LOG: Start binding of native image Test2003SharedCOMAddIn_Wd_XL_PPT, Version=1.0.0.0, Culture=neutral, PublicKeyToken=null.
WRN: No matching native image found.

 

…. And if you try to run a simple VBS script which tries to create an instance of the add-in, it will fail with the error code: 8013141A.

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What is the cause? How to fix this?

        The issue occurs because the Extensibility.dll is not installed in the GAC on the end-user’s machine. Deploying KB 908002 and KB 907417 will fix this issue.   

        However KB 908002 will not install on a Visual Studio 2008 machine, as one of its prerequisite checks needs to detect Visual Studio 2005! To find out what has to be done follow the steps below.

*****************************************************************************************

 

Building a simple Shared COM add-in for Word, Excel, PPT 2003

1. Open Visual Studio 2008. Go to File > New > Project. From the Project Types tree expand Other Project Types and select Extensibility > Shared Add-in.

2

In the Project Name text box, input a string (ex: Test2003SharedCOMAddIn_Wd_XL_PPT).

2. In the first screen of the Shared Add-in Wizard, click Next > select Create an Add-in using Visual C# , and then click Next > clear all of the selections except Microsoft Word, Excel and PowerPoint and then click Next > type a Name and Description for the add-in, and then click Next > in the Choose Add-in Options screen, select "I would like my Add-in to load when the host application loads" and “My add-in should be available to all users…”.

3. The wizard should offer to you a very basic COM add-in frame:

3

You can skip directly to step 4 or you can add a little more functionality to your code.

3.1    In a real-word application you would build a much more complex solution, but for our example, here is a sample code in C# that detects which application is getting loaded and creates a custom menu with a “Hello World” button.

In the Solution Explorer, right-click Project References then go ahead and add the Office Interop libraries for Word, Excel and Power Point (make sure you select the 11.0.0.0 versions!):

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5

3.2 Paste the following code:

namespace Addin_WD_XL_PPT_Test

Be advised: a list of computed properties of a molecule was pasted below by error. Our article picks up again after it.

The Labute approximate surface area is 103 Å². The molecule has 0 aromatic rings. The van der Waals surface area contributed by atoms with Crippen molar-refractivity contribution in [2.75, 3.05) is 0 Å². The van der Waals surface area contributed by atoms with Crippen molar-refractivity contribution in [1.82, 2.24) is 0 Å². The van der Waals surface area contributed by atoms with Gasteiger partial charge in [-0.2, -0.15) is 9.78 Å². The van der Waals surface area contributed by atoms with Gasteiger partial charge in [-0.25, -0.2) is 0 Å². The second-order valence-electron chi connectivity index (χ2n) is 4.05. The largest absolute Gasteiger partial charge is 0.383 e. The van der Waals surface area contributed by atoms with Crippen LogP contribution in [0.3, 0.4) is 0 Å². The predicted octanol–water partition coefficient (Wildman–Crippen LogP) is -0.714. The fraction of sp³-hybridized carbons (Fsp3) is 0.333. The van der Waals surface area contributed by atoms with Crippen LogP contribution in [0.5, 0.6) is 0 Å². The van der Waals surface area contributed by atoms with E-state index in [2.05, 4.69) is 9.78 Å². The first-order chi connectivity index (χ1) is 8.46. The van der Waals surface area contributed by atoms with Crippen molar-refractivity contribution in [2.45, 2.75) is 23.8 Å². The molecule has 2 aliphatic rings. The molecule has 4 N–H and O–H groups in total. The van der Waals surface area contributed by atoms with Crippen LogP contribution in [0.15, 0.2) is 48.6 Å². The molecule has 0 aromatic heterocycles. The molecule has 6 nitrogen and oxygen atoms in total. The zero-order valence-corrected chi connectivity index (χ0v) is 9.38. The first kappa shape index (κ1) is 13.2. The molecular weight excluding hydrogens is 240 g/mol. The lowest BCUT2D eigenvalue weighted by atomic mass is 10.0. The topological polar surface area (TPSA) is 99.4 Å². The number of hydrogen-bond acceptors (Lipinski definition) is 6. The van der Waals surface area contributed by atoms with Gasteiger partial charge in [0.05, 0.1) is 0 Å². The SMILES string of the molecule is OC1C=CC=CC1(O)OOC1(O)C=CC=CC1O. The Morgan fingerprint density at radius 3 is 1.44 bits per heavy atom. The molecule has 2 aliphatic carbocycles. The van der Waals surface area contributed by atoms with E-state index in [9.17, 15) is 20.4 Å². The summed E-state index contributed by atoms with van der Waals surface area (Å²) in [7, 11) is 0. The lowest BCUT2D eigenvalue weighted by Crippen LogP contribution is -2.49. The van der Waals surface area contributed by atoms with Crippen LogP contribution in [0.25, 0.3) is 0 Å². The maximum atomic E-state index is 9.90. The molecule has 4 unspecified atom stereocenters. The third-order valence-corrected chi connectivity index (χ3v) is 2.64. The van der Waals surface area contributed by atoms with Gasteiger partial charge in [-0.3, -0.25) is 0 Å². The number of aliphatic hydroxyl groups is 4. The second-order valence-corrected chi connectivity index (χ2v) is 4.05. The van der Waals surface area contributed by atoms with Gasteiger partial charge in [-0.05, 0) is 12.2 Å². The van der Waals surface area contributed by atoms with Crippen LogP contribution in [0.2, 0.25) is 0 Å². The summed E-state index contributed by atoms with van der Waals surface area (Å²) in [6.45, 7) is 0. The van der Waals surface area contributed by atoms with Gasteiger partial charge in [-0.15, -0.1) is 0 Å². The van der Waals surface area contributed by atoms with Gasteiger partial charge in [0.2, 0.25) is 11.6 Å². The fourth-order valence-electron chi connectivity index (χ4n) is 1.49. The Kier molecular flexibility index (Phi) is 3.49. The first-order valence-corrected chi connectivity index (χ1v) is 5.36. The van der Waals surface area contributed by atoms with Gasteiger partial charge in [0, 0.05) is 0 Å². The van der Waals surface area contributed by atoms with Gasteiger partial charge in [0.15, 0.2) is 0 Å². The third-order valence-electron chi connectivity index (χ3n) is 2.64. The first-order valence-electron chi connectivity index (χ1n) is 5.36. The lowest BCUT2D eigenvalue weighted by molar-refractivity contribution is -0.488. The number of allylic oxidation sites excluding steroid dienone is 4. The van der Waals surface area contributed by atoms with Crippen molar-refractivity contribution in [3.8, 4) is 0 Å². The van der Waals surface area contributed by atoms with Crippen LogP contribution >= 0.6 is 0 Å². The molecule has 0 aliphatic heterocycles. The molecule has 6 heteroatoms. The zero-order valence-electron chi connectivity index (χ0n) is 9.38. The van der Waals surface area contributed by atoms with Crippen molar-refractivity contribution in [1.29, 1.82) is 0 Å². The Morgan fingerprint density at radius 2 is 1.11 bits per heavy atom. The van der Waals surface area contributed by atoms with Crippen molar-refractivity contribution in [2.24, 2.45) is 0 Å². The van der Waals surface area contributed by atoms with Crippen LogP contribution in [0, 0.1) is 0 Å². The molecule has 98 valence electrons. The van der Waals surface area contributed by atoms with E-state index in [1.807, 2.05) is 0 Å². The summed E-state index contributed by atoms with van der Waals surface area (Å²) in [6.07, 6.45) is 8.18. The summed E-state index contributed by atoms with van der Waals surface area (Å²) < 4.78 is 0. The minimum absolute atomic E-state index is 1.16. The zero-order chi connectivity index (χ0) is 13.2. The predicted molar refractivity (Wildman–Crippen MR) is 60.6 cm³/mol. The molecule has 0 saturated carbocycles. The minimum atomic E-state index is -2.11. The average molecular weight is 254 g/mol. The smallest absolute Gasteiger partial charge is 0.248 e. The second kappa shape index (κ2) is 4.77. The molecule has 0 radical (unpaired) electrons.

{
    using System;
    using System.Windows.Forms;
    using Extensibility;
    using System.Runtime.InteropServices;
    using MSWord = Microsoft.Office.Interop.Word;
    using MSExcel = Microsoft.Office.Interop.Excel;
    using MSPPT = Microsoft.Office.Interop.PowerPoint;
    using Microsoft.Office.Core;
    using System.Reflection;

    #region Read me for Add-in installation and setup information.
    // When run, the Add-in wizard prepared the registry for the Add-in.
    // At a later time, if the Add-in becomes unavailable for reasons such as:
    //   1) You moved this project to a computer other than which is was originally created on.
    //   2) You chose 'Yes' when presented with a message asking if you wish to remove the Add-in.
    //   3) Registry corruption.
    // you will need to re-register the Add-in by building the Addin_WD_XL_PPT_TestSetup project,
    // right click the project in the Solution Explorer, then choose install.
    #endregion

    /// <summary>
    ///   The object for implementing an Add-in.
    /// </summary>
    /// <seealso class='IDTExtensibility2' />
   [GuidAttribute("4C072E47-09B9-4794-B210-D57DA6329111"), ProgId("Test2003SharedCOMAddIn_Wd_XL_PPT.Connect")]
    public class Connect : Object, Extensibility.IDTExtensibility2
    {
        private MSWord.Application wordApp;
        private MSExcel.Application excelApp;
        private MSPPT.Application pptApp;
        private object addInInstance;

        //CommandBarPopup topLevelPopupMenuItem = null;
        CommandBarButton btn = null;
        CommandBar menuBar;
        _CommandBarButtonEvents_ClickEventHandler btnHandler;

        Object missing = Missing.Value;

        public Connect()
        {
        }

        private void BuildMenu_Word()
        {
            try
            {
                menuBar = (CommandBar)wordApp.CommandBars.Add("Test", missing, missing, true);
                // by-default the newly added commandbar is invisible !
                menuBar.Visible = true;
                btn = (CommandBarButton)menuBar.Controls.Add(MsoControlType.msoControlButton, missing, missing, missing, missing);
                btn.Caption = "MyButton";
                btn.FaceId = 59;
                btnHandler = new _CommandBarButtonEvents_ClickEventHandler(OnClick_ButtonWd);